Costa Rica: the export Boom of Health Products

The country has become an attractor of foreign capital to the sector, making it its top export item

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Emerging markets Latin America Foreign markets Foreign market analysis

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During the last twenty years, the small Latin American nation of Costa Rica has distinguished itself for a strong transformation of its development model, aiming at a true diversification of its economic activity. One of the sectors that has become a symbol of this transformation is certainly that of health products. Until the beginning of the century, the structure of the country's exports was, in fact, almost exclusively dependent on agricultural products, but in the last two decades, the importance of high-technology products in the life sciences sector (medical devices, biotechnologies and pharmaceutical products) has become increasingly important.

Fig.1-Costa Rica: main export sectors

Source: ExportPlanning.

As shown in the graph above, in 1995, a large part of Costa Rica's exports consisted of agro-alimentary goods, primarily tropical fruit and coffee. Since the beginning of the century, however, there has been strong growth in exports of medical devices and equipment, drugs and electro-medical equipment, so much so that these items now account for around 35% of the country's total exports.

The growth of the sector becomes particularly relevant if made in comparison with the Italian performance of health products, in particular electro-medical and medical devices.

Fig.2-Medical devices: Export Italy vs Costa Rica


Fig.3 -Electromedicals: Export Italy vs Costa Rica


This result depends, in part, on some typical characteristics of Costa Rica: since the beginning of the century, the country's attractiveness to international investors has grown, especially in the life sciences sector, integrating into the global value chains especially of the U.S. pharmaceutical industry (from the U.S. comes in fact more than 50% of Foreign Direct Investment, for more details see the link).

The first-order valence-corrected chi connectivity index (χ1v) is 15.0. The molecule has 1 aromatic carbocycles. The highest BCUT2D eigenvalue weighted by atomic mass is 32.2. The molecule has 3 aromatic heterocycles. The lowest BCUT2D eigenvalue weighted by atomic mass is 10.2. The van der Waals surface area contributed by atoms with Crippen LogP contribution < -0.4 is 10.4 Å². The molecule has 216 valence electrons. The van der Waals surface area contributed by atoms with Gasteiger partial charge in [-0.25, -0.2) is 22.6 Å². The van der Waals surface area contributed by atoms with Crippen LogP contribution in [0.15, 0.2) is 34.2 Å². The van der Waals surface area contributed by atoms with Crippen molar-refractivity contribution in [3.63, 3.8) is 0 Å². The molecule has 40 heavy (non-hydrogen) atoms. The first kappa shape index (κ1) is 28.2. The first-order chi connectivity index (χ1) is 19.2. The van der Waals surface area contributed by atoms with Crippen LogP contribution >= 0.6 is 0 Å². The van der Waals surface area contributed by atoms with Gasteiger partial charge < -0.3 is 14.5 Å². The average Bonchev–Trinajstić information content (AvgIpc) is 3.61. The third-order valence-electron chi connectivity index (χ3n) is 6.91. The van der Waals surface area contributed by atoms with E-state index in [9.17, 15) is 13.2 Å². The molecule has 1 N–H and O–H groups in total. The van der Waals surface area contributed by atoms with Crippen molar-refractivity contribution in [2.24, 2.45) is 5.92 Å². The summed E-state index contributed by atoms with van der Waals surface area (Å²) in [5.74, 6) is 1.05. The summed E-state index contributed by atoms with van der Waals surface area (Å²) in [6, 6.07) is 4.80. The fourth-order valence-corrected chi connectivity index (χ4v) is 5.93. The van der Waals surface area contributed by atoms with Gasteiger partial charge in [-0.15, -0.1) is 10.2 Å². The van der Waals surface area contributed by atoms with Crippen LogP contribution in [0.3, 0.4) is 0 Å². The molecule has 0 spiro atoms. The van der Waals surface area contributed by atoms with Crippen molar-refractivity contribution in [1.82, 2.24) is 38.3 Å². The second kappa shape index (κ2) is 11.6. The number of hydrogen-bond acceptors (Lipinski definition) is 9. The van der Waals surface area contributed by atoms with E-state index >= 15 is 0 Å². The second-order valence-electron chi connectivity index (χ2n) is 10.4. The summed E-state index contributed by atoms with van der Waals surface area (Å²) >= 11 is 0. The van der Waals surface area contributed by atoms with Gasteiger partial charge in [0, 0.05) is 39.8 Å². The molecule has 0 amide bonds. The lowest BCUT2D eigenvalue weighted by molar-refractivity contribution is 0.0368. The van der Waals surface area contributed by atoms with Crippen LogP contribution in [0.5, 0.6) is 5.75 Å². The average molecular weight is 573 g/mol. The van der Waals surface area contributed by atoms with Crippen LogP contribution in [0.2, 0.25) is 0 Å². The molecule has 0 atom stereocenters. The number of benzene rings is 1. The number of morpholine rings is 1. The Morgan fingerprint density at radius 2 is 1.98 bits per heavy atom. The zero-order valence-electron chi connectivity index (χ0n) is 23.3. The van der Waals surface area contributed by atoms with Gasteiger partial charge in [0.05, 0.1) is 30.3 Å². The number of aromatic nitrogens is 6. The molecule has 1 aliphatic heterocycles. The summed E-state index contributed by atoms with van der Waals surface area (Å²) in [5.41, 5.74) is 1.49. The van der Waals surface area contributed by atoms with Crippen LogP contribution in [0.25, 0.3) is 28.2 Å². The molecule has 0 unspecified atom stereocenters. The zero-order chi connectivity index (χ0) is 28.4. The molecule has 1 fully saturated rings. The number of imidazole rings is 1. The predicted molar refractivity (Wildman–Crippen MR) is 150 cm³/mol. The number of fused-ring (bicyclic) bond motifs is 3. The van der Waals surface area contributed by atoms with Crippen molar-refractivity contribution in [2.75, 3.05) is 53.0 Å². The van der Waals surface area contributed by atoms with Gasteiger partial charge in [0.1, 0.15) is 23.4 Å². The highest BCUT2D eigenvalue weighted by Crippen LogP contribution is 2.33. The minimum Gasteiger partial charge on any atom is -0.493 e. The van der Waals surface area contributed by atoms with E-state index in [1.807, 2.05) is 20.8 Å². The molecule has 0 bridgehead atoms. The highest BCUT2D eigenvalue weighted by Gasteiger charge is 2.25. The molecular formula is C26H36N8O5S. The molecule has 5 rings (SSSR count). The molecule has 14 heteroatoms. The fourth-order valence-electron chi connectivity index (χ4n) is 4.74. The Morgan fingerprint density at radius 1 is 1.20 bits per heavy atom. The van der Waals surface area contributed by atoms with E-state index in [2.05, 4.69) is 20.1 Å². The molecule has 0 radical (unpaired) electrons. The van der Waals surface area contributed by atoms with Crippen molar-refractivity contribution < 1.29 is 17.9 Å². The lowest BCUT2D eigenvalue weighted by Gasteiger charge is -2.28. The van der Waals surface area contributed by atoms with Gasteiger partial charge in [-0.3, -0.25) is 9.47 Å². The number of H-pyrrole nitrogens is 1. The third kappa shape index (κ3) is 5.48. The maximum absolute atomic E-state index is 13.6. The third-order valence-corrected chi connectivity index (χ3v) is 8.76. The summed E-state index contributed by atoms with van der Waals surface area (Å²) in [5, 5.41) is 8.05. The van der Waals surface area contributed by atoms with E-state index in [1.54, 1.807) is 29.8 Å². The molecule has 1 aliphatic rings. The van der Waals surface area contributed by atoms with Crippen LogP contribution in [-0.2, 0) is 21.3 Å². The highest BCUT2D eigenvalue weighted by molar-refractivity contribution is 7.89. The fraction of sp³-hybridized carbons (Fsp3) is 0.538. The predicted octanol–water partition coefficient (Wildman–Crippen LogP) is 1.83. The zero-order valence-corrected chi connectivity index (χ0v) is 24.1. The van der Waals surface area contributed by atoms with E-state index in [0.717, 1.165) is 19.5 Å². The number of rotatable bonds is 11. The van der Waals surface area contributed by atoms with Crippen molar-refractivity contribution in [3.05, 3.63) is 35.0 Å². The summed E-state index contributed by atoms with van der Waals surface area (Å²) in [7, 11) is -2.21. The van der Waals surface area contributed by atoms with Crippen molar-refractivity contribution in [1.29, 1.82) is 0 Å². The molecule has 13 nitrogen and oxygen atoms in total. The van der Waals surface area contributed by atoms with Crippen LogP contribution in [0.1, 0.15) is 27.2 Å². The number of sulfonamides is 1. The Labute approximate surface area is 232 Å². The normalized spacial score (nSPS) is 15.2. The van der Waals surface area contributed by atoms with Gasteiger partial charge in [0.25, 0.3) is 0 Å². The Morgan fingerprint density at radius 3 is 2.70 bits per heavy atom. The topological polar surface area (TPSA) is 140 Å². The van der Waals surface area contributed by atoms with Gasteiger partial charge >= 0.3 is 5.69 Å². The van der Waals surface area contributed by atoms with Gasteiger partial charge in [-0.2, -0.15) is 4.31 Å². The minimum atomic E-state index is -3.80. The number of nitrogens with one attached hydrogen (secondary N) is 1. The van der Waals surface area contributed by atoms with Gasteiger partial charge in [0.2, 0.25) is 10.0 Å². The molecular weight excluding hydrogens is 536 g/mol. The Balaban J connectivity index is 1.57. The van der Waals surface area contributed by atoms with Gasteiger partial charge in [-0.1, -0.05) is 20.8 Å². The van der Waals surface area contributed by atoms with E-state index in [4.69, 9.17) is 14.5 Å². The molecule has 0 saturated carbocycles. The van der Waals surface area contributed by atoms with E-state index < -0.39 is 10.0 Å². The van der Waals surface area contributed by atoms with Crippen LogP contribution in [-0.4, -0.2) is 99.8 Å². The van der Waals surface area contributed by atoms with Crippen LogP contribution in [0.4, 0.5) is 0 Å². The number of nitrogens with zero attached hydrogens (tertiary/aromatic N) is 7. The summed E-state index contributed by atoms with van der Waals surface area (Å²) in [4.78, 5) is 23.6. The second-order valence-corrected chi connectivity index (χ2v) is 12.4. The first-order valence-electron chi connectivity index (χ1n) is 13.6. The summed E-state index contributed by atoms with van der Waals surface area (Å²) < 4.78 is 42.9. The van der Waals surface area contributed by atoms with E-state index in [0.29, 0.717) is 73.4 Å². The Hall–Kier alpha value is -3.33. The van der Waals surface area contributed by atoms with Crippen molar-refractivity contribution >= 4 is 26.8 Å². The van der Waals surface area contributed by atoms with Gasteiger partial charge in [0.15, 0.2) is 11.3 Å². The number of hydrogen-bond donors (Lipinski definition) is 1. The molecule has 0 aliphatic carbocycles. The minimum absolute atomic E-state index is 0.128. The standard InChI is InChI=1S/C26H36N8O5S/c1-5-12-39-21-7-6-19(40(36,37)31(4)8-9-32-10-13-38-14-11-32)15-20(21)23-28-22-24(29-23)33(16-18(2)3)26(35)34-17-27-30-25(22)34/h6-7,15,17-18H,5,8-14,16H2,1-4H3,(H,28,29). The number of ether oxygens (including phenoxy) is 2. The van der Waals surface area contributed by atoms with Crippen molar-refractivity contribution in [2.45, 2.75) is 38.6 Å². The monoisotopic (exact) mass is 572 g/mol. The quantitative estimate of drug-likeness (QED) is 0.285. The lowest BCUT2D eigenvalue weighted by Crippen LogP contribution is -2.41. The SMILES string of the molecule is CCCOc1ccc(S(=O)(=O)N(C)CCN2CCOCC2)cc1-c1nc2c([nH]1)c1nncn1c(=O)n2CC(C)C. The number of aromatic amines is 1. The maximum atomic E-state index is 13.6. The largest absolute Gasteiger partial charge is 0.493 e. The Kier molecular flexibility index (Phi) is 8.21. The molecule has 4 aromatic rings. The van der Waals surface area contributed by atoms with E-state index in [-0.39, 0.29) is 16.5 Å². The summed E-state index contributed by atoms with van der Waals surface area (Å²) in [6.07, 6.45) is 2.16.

The attractiveness of human capital

Although it is a relatively small country, with just above 5 million inhabitants, Costa Rica has no equal compared to neighboring countries in terms of political stability and wealth of human resources. Thanks to a relatively young population, the country is characterized by an endowment of human capital with good levels of education and bilingualism, following the decision, in 1949, to abolish its army, thus deciding to invest a large part of public resources in education and environmental protection. Today, Costa Rica is distinguished by a population with relatively high levels of public schooling and a GDP per capita that grew more than $3,000 between 2010 and 2020.

Source: ExportPlanning, Country Report- Reporting Tool.

The attractiveness of special economic zones

A second factor that has acted as an incentive to the attraction of capital from abroad has come from the introduction of Free Zones subject to special tax regimes, located near the country's main economic centers, where the infrastructure is adequate. Companies located in these areas have the possibility of enjoying multi-year exemption from payment of corporate income tax if they continue to invest in the country, as well as facilitations in terms of investment and customs procedures.

Costa Rica's economy seems to have completed the process of transformation and diversification of its economy, previously mainly agricultural, boasting important industrial activities, first and foremost in the medical-pharmaceutical sector. The country's success in recent decades has been sustained by the favorable context in terms of human development, making the country unique in its subcontinent, sharing very little with neighboring countries. Moreover, the economic outlook for the coming years is positive, with an estimated average GDP growth of 3.3% over the 2021-2023 horizon, according to the International Monetary Fund.